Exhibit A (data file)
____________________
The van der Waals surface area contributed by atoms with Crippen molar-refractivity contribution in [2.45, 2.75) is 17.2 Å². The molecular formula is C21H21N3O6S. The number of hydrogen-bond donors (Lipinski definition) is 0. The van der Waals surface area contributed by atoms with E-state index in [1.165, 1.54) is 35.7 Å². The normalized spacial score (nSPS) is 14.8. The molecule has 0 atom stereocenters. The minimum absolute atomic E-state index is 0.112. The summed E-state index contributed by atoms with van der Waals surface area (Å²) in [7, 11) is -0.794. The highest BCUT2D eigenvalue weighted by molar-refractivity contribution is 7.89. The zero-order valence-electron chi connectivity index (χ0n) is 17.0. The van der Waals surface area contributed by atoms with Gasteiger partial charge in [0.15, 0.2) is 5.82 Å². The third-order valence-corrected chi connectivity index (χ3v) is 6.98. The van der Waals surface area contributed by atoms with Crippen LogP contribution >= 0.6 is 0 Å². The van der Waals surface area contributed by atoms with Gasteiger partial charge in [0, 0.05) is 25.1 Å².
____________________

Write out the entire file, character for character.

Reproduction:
The van der Waals surface area contributed by atoms with Crippen molar-refractivity contribution in [2.45, 2.75) is 17.2 Å². The molecular formula is C21H21N3O6S. The number of hydrogen-bond donors (Lipinski definition) is 0. The van der Waals surface area contributed by atoms with E-state index in [1.165, 1.54) is 35.7 Å². The normalized spacial score (nSPS) is 14.8. The molecule has 0 atom stereocenters. The minimum absolute atomic E-state index is 0.112. The summed E-state index contributed by atoms with van der Waals surface area (Å²) in [7, 11) is -0.794. The highest BCUT2D eigenvalue weighted by molar-refractivity contribution is 7.89. The zero-order valence-electron chi connectivity index (χ0n) is 17.0. The van der Waals surface area contributed by atoms with Gasteiger partial charge in [0.15, 0.2) is 5.82 Å². The third-order valence-corrected chi connectivity index (χ3v) is 6.98. The van der Waals surface area contributed by atoms with Crippen LogP contribution >= 0.6 is 0 Å². The van der Waals surface area contributed by atoms with Gasteiger partial charge in [0, 0.05) is 25.1 Å².